The strategy of drawing film crews to Dubrovnik may be working too well according to Bloomberg Business. And we say it’s a case of “damned if we do and damned if we don’t”
As Dubrovnik, and mayor Vlahušić in particular, continue to lure the filming industry to boost the city’s income, Bloomberg Business, on March 23, 2016, takes a look at the effect that growing number of film crews is having on the tourists that find themselves in the city during the filming process.
An article, written by James M. Gomez and Jasmina Kuzmanović, states that film crews for spectacles such as Game of Thrones and most recently Star Wars Episode VIII, crowd out the historic city but then again, if we may add, the promotion received during and after filming is well worth the few weeks of “discomfort”. Here is the article in question.
With Dubrovnik’s medieval promenade choked with floodlights, camera booms and a downed spaceship parked against a stone pillar, Desiree and Roger Hamilton had to dine in a more mundane corner of the 1,400-year-old city.
Walt Disney Co. was filming the eighth installment of the “Star Wars” series in the center of the Croatian port, which also has played King’s Landing in HBO’s “Game of Thrones.” For a week this month, visitors were shunted off the Stradun, the central avenue of stone houses, as stagehands lugged blue crates on cobbled walkways and electricians snaked thick cables past outdoor cafes on the Mediterranean squares.
“The city looks like a stage in Disneyland, and it would be devastating if it becomes just that — a stage,” said Desiree Hamilton, after she and her husband, both Britons living in Pennsylvania, gulped down a bland tourist meal in the cramped bistro. “It’s been spoiled by the movie shooting. It certainly spoils it for tourists who want to see the city.”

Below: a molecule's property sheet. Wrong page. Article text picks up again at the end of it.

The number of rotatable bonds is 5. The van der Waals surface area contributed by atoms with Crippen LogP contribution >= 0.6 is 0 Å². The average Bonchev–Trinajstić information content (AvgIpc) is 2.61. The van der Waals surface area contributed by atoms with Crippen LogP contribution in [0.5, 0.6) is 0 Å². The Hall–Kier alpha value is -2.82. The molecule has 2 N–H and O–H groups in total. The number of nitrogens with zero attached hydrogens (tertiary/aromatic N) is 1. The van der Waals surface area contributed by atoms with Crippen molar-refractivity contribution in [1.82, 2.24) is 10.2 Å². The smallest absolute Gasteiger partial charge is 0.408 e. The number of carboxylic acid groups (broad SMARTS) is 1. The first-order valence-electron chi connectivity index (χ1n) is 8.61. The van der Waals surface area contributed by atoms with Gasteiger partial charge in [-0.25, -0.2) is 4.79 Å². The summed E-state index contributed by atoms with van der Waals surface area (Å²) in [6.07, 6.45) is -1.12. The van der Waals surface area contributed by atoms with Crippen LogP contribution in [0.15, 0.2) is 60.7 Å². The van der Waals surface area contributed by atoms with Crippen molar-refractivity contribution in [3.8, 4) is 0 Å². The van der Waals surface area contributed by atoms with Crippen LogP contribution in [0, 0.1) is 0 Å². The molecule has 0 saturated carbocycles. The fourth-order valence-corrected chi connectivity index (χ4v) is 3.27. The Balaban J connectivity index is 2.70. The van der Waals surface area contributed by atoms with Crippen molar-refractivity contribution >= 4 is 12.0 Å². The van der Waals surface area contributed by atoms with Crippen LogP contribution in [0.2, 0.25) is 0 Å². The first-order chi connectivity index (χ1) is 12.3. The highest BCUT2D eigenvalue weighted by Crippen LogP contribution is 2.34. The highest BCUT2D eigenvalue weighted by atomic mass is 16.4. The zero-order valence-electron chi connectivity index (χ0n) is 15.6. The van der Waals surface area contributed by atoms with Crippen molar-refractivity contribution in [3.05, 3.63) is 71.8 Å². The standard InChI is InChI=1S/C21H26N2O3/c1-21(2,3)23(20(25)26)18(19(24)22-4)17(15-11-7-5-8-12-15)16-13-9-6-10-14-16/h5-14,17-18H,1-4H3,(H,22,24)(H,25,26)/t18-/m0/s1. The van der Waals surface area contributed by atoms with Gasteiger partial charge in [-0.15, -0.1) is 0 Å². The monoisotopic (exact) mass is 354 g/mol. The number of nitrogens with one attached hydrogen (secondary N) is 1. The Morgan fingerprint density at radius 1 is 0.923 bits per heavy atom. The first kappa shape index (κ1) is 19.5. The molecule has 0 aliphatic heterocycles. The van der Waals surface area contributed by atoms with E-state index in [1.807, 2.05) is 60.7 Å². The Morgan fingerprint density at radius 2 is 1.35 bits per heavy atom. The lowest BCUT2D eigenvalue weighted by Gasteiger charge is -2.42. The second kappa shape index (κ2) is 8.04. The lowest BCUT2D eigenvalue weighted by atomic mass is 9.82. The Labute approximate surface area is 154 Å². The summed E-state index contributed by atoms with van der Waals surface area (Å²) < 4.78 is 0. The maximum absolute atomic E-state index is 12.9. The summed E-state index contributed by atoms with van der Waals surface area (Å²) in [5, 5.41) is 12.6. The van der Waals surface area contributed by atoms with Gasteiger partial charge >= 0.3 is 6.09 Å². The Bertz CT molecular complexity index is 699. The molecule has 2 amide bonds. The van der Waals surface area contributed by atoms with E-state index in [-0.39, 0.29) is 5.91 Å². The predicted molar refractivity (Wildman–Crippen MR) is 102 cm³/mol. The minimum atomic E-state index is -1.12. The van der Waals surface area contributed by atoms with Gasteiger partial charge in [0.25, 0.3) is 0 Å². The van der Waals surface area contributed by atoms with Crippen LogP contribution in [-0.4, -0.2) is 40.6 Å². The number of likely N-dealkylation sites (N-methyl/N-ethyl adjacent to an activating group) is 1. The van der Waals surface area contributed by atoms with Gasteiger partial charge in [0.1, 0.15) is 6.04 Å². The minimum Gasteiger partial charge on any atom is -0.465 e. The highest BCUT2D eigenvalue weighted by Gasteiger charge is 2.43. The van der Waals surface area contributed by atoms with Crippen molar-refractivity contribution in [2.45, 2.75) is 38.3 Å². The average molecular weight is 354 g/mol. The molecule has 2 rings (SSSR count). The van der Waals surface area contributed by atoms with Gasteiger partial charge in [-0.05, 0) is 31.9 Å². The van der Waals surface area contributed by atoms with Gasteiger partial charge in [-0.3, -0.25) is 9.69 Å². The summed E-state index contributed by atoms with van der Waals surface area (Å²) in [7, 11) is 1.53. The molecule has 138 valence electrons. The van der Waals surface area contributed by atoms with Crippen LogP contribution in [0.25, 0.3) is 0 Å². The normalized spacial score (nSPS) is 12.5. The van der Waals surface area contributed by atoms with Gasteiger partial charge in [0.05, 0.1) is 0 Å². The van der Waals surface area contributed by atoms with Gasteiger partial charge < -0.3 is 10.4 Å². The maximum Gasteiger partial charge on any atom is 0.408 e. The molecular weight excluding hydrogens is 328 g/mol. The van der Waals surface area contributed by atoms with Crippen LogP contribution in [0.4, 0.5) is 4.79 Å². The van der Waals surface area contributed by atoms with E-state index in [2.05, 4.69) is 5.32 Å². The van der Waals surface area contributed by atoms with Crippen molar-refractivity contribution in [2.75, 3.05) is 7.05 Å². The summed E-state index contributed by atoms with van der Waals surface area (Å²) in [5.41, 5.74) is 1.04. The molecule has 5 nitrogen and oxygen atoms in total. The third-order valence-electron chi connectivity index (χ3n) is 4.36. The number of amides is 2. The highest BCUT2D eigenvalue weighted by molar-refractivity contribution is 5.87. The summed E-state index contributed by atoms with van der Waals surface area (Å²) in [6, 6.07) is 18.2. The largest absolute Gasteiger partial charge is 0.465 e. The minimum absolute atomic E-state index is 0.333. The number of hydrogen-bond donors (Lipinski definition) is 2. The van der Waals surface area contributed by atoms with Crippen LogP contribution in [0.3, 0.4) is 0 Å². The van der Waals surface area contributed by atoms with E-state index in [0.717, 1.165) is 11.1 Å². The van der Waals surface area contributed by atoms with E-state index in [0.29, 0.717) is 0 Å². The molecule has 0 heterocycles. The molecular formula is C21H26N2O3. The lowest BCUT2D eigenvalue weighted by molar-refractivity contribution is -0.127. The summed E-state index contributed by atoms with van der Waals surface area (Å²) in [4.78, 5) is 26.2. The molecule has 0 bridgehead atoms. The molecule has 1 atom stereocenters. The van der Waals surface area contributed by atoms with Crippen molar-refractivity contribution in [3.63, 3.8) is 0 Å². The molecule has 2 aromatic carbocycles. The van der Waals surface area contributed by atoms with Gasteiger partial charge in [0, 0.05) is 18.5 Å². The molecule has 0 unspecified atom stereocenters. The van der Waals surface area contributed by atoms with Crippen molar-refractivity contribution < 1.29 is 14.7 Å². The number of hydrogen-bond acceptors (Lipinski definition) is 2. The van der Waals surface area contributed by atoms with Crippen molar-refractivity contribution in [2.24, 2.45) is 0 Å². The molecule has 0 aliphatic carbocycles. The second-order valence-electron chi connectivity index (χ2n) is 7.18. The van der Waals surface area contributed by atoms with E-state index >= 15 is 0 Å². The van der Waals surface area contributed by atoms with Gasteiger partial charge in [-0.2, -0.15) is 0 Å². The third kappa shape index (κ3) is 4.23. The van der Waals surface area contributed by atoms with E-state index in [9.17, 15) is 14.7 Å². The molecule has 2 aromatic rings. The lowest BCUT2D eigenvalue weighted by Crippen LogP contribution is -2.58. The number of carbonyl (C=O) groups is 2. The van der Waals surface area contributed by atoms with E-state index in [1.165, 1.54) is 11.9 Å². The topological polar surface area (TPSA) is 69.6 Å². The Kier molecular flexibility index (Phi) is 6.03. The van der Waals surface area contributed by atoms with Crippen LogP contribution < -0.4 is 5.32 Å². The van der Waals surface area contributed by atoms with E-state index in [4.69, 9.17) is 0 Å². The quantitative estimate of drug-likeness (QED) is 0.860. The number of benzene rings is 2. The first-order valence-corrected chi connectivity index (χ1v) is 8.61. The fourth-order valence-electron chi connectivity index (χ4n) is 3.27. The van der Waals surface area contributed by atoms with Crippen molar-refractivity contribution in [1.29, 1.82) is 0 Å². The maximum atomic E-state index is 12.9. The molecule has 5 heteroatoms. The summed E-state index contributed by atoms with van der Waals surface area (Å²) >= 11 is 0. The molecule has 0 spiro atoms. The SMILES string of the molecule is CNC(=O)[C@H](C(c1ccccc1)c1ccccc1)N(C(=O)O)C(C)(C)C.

As Croatia’s most photographed tourist resort prepares for the summer season, Mayor Andro Vlahusic is pushing the walled city as a living stage for film and television productions. Some city officials, property experts, and locals say that the strategy may be working too well. The very tourists who come because of the films have to fight for lodging and space, threatening to overrun the infrastructure and the local hotel industry.
For Croatia, tourism in cities like Dubrovnik, which was bombed and under siege during the 1991 war for independence from Yugoslavia, will help secure stable economic growth after a six-year-recession ended last year. The European Union’s newest member is betting that western tourists will choose Croatia and its 5,800 kilometers (3,600 miles) of seashore over resorts in the Middle East and northern Africa because of safety concerns.
“You don’t have to set a stage in Croatia, as it has natural beauty, natural history,” Croatian Prime Minister Tihomir Oreskovic said in an interview. “Our role is to further enhance what the country already has to offer and to further elevate global interest in Croatia.”
The city is trying to catch up. Outside the walled-in center, a new electrical substation is beginning operations and a concession has been awarded to develop a cruise-ship port in nearby Gruz. The Belvedere Hotel, owned by Russian billionaire Viktor Vekselberg, is slated for reconstruction, as is the abandoned Kupari bay resort. Both are being developed jointly by Russia’s Avenue Group and the Ritz-Carlton chain.
But that may be too little, too late for a city that is sandwiched between tall scrub hills and the rolling Adriatic Sea. And rooms and apartments rented out by locals living within and outside the thick stone walls can’t meet all the demand.
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